Five Ways IRLP is Better Than D-STAR

The history of the Internet Radio Linking Project (IRLP) goes all the way back to the last century when David Cameron, VE7LTD created it. His was an effort to link repeater systems across Canada using the Internet. Since then, the system has evolved, matured and grown. And it’s still growing. Today, there are nearly 1700 active nodes around the globe.

I built an IRLP node (4212) way back in 2003 and have operated it as a simplex UHF node in my home ever since. With it and my handheld transceiver, I’m only ever just a few touch-tone presses from linking my system to repeaters and other simplex nodes around the planet.

These days, much attention is heaped on D-STAR, the growing digital network promoted by ICOM. Digital systems have some advantages that might be very useful going forward in the amateur service. I use and support the continued deployment of D-STAR, but if you’re thinking about diving into linked systems, I can think of five good reasons why IRLP should be considered before taking the digital plunge:

  1. IRLP uses standard FM. There are few radio amateurs who don’t already have a standard two meter or 440 transceiver at their disposal. D-STAR equipment is generally more expensive, and it obsoletes perfectly good hardware.
  2. D-STAR systems usually require all new repeater hardware. IRLP can make use of existing, standard FM repeater installations with the addition of some simple equipment. Clubs don’t have to chuck their previous investment in their repeater system to deploy IRLP.
  3. If you can push-to-talk and press a few touch-tone keys, you can link your local IRLP system to others. D-STAR equipment is much more complex to use. Programming software is generally employed to make the task of setting the new D-STAR radio up a bit easier but despite ICOM’s best efforts to make it simple, it remains a steep learning curve.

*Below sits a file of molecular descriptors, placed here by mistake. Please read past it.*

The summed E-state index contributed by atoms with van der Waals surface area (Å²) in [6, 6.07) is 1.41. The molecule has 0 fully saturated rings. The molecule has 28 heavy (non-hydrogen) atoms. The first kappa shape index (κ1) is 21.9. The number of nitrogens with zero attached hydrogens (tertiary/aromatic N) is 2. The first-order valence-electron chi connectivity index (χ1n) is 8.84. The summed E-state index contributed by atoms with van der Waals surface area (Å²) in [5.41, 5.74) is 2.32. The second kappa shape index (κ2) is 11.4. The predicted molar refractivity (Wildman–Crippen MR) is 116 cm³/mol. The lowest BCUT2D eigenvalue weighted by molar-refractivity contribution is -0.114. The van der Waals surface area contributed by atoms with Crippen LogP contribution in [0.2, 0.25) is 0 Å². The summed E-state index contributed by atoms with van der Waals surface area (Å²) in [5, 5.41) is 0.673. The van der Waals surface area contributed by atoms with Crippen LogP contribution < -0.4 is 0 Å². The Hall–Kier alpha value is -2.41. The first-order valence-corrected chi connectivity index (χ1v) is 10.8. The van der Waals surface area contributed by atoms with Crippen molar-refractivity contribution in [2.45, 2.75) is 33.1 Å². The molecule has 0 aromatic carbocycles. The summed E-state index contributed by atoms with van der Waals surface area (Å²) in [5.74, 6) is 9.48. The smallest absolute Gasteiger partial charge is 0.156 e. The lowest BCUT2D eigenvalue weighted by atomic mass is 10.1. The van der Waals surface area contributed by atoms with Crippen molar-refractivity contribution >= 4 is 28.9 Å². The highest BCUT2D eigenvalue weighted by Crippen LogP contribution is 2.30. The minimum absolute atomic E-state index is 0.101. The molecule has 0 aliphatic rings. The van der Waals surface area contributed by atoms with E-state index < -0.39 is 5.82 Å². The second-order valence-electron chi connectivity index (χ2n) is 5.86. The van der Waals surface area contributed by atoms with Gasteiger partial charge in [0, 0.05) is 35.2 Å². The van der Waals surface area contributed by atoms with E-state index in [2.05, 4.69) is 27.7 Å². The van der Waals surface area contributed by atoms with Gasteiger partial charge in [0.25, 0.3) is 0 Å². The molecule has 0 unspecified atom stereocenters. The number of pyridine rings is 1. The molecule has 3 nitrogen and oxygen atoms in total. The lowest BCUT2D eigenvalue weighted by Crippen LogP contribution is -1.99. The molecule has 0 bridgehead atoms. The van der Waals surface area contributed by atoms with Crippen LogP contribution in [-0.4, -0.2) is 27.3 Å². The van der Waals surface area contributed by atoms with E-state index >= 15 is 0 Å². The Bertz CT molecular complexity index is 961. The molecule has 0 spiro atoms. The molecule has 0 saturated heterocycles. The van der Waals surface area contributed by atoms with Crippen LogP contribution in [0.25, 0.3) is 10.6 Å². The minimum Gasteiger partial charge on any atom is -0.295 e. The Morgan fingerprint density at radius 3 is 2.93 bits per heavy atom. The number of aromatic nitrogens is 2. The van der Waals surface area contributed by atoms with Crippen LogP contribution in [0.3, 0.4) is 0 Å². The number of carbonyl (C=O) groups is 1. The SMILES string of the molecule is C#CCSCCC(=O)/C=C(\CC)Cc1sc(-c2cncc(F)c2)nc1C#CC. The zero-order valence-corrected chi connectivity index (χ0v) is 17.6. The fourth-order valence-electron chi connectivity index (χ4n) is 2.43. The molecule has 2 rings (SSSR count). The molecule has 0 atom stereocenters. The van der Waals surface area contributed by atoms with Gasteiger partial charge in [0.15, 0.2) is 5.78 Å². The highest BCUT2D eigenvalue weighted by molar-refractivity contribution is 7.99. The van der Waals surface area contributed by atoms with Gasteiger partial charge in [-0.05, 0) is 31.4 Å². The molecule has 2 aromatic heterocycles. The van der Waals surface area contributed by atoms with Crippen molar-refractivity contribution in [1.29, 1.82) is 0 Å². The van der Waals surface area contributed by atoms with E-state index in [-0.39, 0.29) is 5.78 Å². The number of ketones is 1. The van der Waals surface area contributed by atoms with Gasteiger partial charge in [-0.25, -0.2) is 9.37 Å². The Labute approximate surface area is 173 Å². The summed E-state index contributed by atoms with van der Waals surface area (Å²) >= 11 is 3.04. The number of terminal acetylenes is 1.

4. The D-STAR system can be accessed directly via the Internet via the DV-Dongle. While this could be seen as an advantage, radio purists will blanch at the notion of operators “getting on the air” directly via the Internet. Sure, the Internet provides the backbone for IRLP, but it’s a system design requirement that real radios are required on both ends of an IRLP link. That’s why VE7LTD used the “keeping the radio in ham radio” motto.
  5. And then there’s the audio. Listening to an FM transmission from a properly adjusted ham radio repeater is a joy. D-STAR audio on the other hand is compressed, tinny-sounding. It’s not a showstopper and most D-STAR fans will tell you they have grown to prefer the pinched audio. Still, the first impression of many is that the audio is painfully compressed.

I might also add that IRLP is available over a wider geographic region than D-STAR. That’s probably due to its ease of deployment, lower investment, and the five year head start it has on digital systems.

Linked VHF/UHF repeater systems aren’t for everyone, but I see plenty of utility in amateur radio having its own “intercom” system that provides reliable, stable, enjoyable communications — when the Internet is up and all systems are “go”.

Author: Jeff Davis


3 thoughts on “Five Ways IRLP is Better Than D-STAR”

  1. Hey Jeff,

    I was wondering if you could comment on the amount of activity on IRLP vs. DSTAR. I am considering taking the plunge and buying a DVAP and a DSTAR capable HT. In line with items 1 and 3 in your article I would like to explore IRLP a bit more before shelling out the cash for the new setup. Are there any specific reflectors or nets you enjoy on IRLP?

    Thanks and 73,


  2. Marty, my own estimate is that there are more systems (nodes and repeaters) on IRLP than on D-STAR. That said, there is more interest, at the moment, in D-STAR than IRLP so it’s sort of a mixed bag. I have equipment for both but will say that I do have concerns about the fragmentation taking place now in the digital/D-STAR world. There are differing server systems that are incompatible with each other, etc.

    As for your question about nets on IRLP there are a few that I try to make, mostly tech sessions. The 9050 (East Coast Reflector) group has a big tech session on Tuesday nights. I also enjoy the Insomniac Net on nights when I can’t sleep.🙂

    Here’s a list that’s reasonably up to date:

    Also, something new and interesting in the IRLP world — I plan to write about this one in the coming week:

    Good luck. 73. Jeff, KE9V

  3. Thanks for the response Jeff! I’ll take a look at the list of nets and try a couple out. Thanks for the suggestions as well. The micro-node looks great. Can’t wait to hear more about it!

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